US7097629 *May 2, 2003Aug 29, 2006Illinois Tool Works Inc.Multi-layered sealed swab
US7115275Sep 16, 2003Oct 3, 2006Zicam, LlcSystem for delivering a composition to the nasal membrane and method of using same
US7198623Jan 10, 2003Apr 3, 2007Ultradent Products, Inc.Fiber-coated dental infusor systems and methods of use
US7563239 *Sep 1, 2006Jul 21, 2009Rebecca W. Hudson, legal representativeEar exfoliating swab system
US7597901Aug 15, 2006Oct 6, 2009Zicam, LlcSystem for delivering a composition to the nasal membrane and method of using the same
US7655188 *Jul 29, 2005Feb 2, 2010Ut-Battelle, LlcAssembly for collecting samples for purposes of identification or analysis and method of use
US8133502Sep 15, 2009Mar 13, 2012Zicam, LlcSystem for delivering a composition to the nasal membrane and method of using same
US20110138749 *Dec 15, 2009Jun 16, 2011Donald ChowSystem and method for manufacturing a tubular container with opening and closing means
US20110295211 *Jun 1, 2010Dec 1, 2011Yeager Don FApplicator
CN102489454A *Nov 18, 2011Jun 13, 2012宁波皓婷生活用品有限公司Swab and preparation method thereof
EP0687507A2 *Jun 14, 1995Dec 20, 1995Werner & Mertz GmbHApparatus for dispensing pasty product on surfaces
WO2002036033A1 *Oct 12, 2001May 10, 2002Ultradent Products IncCushioned, fiber-covered dental applicators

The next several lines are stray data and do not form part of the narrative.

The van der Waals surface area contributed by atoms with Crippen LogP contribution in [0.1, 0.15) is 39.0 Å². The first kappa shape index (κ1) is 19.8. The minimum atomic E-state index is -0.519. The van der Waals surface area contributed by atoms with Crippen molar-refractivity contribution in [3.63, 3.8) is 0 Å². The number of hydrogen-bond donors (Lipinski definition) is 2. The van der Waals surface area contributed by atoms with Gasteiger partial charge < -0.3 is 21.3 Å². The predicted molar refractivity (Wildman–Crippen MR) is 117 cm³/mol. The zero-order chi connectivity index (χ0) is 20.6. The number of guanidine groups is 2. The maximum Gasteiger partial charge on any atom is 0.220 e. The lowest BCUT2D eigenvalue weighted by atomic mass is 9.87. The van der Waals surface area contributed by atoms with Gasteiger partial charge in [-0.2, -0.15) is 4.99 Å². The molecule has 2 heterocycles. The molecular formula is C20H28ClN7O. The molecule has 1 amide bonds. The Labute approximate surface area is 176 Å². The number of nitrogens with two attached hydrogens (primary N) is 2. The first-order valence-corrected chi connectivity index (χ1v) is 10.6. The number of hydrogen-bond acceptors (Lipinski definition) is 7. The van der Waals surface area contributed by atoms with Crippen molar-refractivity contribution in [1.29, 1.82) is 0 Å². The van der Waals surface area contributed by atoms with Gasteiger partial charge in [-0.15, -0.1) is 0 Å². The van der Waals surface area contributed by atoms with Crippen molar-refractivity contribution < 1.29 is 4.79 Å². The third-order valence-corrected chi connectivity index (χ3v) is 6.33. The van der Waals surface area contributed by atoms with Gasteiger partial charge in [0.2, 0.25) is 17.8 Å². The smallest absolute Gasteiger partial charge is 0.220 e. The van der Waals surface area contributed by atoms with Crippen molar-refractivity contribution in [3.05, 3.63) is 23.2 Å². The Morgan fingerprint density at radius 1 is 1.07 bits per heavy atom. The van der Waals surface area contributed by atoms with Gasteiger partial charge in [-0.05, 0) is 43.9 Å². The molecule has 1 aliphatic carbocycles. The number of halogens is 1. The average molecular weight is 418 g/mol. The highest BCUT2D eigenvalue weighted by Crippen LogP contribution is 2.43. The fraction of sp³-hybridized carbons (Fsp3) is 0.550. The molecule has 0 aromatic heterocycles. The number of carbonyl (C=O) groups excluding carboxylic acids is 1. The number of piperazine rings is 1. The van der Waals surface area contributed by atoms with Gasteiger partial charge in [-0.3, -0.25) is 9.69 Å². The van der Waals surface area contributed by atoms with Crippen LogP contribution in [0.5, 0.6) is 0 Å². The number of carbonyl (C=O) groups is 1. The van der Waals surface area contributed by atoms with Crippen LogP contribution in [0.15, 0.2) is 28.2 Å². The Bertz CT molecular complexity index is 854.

Classifications
U.S. Classification604/1
International ClassificationA61F13/38
Cooperative ClassificationA61F13/38
European ClassificationA61F13/38
Legal Events
DateCodeEventDescription
Feb 2, 1999FPAYFee payment
Year of fee payment: 12
Jan 23, 1995FPAYFee payment
Year of fee payment: 8
Sep 19, 1991FPAYFee payment
Year of fee payment: 4
Sep 19, 1991SULPSurcharge for late payment
Aug 13, 1991REMIMaintenance fee reminder mailed
Oct 8, 1987ASAssignment
Owner name: CHESEBROUGH-POND S INC., WESTPORT, CT A CORP. OF N
Free format text: ASSIGNMENT OF ASSIGNORS INTEREST.;ASSIGNORS:BLASIUS, WILLIAM G. JR.;ZYGMONT, JOSEPH F. JR.;REEL/FRAME:004766/0905
Effective date: 19860418
Owner name: CHESEBROUGH-POND S INC., A CORP. OF NY,CONNECTICUT
Free format text: ASSIGNMENT OF ASSIGNORS INTEREST;ASSIGNORS:BLASIUS, WILLIAM G. JR.;ZYGMONT, JOSEPH F. JR.;REEL/FRAME:4766/905
Free format text: ASSIGNMENT OF ASSIGNORS INTEREST;ASSIGNORS:BLASIUS, WILLIAM G. JR.;ZYGMONT, JOSEPH F. JR.;REEL/FRAME:004766/0905
Owner name: CHESEBROUGH-POND S INC., A CORP. OF NY,CONNECTICUT
Free format text: ASSIGNMENT OF ASSIGNORS INTEREST;ASSIGNORS:BLASIUS, WILLIAM G. JR.;ZYGMONT, JOSEPH F. JR.;REEL/FRAME:4766/905
Effective date: 19860418
Owner name: CHESEBROUGH-POND S INC., A CORP. OF NY,CONNECTICUT
Free format text: ASSIGNMENT OF ASSIGNORS INTEREST;ASSIGNORS:BLASIUS, WILLIAM G. JR.;ZYGMONT, JOSEPH F. JR.;REEL/FRAME:004766/0905
Effective date: 19860418